On Wang and Armstrong (2009)

It is easy to be critical of Wang and Armstrong (2009) as someone with no background knowledge of cyberinfrastructures (CIs). Before getting into a discussion of the actual content of this paper, I must comment (as others on this blog have done before me) on the authors’ gratuitous use of jargon and unclear writing. This paper is incredibly inaccessible to anyone outside of the field.

Despite the authors’ aims to develop a broad theoretical approach for the use of CI in geospatial analysis, the specificity of the techniques discussed made it difficult for me to imagine how I might use such techniques (or cyberinfrastructures more broadly) in my GISciences research project. If the goal of parallel processing methods is to reduce the computational load on a given system, what is the threshold at which one should decide to use a parallel processing method? Does a researcher ever run the risk of making a computational task more complex by attempting to use a CI unnecessarily?

While I am critical of the specificity with which the authors talked about CI techniques, I wish that they had gone into greater detail about the significance of geospatial data type on these parallel processing methods. Wang and Armstrong briefly make the distinction between object-based and field-based representations, but do not go into much detail about how fundamental characteristics of specific data types might impact parallel processing methods. I would also be very curious to learn how CIs can be applied to handle analytical tasks with streaming data.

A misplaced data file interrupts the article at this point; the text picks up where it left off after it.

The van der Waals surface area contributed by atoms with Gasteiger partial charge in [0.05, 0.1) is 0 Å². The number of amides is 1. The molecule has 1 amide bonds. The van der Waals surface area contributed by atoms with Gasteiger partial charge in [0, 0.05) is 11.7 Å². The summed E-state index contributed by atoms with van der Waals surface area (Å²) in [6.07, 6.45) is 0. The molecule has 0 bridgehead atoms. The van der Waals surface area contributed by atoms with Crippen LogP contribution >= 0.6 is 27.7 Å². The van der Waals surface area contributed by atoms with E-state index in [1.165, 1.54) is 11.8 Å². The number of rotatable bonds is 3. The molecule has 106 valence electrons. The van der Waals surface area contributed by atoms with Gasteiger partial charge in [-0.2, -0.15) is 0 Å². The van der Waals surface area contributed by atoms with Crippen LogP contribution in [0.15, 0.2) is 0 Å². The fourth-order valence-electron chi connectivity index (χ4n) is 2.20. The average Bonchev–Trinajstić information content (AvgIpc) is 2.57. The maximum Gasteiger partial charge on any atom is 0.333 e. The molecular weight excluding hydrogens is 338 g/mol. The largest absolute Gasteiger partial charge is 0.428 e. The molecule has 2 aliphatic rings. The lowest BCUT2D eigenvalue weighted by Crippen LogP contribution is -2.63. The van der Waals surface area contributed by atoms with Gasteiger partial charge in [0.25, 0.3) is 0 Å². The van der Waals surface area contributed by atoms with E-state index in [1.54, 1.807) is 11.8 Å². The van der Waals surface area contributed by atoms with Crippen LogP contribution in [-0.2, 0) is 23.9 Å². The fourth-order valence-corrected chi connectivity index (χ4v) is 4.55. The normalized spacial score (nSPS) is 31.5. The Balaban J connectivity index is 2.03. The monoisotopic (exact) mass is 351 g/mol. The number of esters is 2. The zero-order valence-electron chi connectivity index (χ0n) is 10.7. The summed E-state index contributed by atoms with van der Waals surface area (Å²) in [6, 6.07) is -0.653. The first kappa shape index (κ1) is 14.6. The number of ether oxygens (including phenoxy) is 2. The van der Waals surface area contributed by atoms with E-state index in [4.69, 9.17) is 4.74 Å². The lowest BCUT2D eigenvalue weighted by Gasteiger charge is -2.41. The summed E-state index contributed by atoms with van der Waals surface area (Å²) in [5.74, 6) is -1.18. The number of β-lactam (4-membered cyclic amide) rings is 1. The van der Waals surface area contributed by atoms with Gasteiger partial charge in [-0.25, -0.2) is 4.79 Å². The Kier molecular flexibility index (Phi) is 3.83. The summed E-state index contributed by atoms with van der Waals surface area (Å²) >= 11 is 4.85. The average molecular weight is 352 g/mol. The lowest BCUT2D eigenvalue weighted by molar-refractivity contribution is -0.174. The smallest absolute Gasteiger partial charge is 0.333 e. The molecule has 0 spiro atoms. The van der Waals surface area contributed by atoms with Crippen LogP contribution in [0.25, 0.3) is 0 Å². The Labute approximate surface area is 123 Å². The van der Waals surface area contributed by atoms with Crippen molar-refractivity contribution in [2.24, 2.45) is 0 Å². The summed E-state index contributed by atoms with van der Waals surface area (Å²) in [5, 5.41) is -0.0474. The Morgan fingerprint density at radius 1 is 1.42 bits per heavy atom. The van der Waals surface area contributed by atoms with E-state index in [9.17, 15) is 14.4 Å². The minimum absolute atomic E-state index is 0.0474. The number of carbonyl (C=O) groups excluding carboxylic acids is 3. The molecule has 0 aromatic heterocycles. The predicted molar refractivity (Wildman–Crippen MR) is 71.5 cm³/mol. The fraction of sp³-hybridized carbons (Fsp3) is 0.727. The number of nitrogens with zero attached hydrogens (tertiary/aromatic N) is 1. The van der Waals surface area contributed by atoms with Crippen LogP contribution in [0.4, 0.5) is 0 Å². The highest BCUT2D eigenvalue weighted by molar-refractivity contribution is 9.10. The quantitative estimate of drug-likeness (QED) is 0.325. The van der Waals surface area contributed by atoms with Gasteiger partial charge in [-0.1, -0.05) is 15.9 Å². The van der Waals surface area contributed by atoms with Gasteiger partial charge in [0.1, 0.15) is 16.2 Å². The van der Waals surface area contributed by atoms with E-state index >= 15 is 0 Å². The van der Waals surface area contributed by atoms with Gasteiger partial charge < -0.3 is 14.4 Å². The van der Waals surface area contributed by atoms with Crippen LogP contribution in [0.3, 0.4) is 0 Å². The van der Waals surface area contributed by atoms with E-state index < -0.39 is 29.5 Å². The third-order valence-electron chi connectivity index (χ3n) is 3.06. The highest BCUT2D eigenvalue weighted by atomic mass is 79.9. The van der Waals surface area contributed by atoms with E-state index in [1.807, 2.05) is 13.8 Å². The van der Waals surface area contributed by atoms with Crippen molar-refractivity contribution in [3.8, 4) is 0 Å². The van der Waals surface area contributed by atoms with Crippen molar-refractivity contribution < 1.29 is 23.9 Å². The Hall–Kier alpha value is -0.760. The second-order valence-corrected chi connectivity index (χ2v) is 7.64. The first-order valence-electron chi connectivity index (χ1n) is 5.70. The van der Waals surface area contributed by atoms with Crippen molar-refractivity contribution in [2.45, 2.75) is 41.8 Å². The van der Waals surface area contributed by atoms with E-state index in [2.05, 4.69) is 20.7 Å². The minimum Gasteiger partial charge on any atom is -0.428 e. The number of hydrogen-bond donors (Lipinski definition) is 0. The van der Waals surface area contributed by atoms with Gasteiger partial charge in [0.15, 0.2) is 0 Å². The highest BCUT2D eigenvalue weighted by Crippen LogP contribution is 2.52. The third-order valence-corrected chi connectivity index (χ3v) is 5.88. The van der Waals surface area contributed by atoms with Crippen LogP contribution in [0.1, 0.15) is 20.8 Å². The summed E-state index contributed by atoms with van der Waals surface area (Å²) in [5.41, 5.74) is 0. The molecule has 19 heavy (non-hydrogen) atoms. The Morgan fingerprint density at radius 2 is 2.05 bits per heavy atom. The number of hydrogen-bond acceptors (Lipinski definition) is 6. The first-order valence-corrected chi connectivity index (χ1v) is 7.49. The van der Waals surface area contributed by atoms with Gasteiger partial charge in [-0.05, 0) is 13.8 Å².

Wang and Armstrong’s discussion of “computational intensity and computing resources requirements of geographical data and analysis methods” (1) points towards a future for geography that is closely tied to the field of computer science. While many of the details of this paper went over my head, I believe that there is a lot of potential in a closer relationship between these two fields.

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